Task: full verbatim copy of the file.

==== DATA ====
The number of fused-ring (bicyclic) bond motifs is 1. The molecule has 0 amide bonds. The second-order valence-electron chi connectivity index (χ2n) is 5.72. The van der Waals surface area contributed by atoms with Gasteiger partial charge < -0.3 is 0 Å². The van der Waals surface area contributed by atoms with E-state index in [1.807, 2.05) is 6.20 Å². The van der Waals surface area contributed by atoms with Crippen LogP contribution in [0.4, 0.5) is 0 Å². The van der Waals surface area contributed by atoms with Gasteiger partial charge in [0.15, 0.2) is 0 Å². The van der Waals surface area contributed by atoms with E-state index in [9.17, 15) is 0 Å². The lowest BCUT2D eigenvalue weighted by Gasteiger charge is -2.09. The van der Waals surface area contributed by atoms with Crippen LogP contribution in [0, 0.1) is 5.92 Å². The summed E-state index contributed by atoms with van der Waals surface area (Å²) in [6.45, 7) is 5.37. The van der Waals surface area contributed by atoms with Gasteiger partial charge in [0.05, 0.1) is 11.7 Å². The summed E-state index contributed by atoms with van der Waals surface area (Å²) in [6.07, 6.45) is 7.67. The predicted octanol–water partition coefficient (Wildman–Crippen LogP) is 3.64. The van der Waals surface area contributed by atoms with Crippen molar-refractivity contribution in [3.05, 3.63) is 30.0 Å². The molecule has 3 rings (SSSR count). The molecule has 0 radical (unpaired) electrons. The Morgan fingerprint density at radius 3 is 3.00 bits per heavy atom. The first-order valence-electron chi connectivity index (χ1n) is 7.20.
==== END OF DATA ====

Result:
The number of fused-ring (bicyclic) bond motifs is 1. The molecule has 0 amide bonds. The second-order valence-electron chi connectivity index (χ2n) is 5.72. The van der Waals surface area contributed by atoms with Gasteiger partial charge < -0.3 is 0 Å². The van der Waals surface area contributed by atoms with E-state index in [1.807, 2.05) is 6.20 Å². The van der Waals surface area contributed by atoms with Crippen LogP contribution in [0.4, 0.5) is 0 Å². The van der Waals surface area contributed by atoms with Gasteiger partial charge in [0.15, 0.2) is 0 Å². The van der Waals surface area contributed by atoms with E-state index in [9.17, 15) is 0 Å². The lowest BCUT2D eigenvalue weighted by Gasteiger charge is -2.09. The van der Waals surface area contributed by atoms with Crippen LogP contribution in [0, 0.1) is 5.92 Å². The summed E-state index contributed by atoms with van der Waals surface area (Å²) in [6.45, 7) is 5.37. The van der Waals surface area contributed by atoms with Gasteiger partial charge in [0.05, 0.1) is 11.7 Å². The summed E-state index contributed by atoms with van der Waals surface area (Å²) in [6.07, 6.45) is 7.67. The predicted octanol–water partition coefficient (Wildman–Crippen LogP) is 3.64. The van der Waals surface area contributed by atoms with Crippen molar-refractivity contribution in [3.05, 3.63) is 30.0 Å². The molecule has 3 rings (SSSR count). The molecule has 0 radical (unpaired) electrons. The Morgan fingerprint density at radius 3 is 3.00 bits per heavy atom. The first-order valence-electron chi connectivity index (χ1n) is 7.20.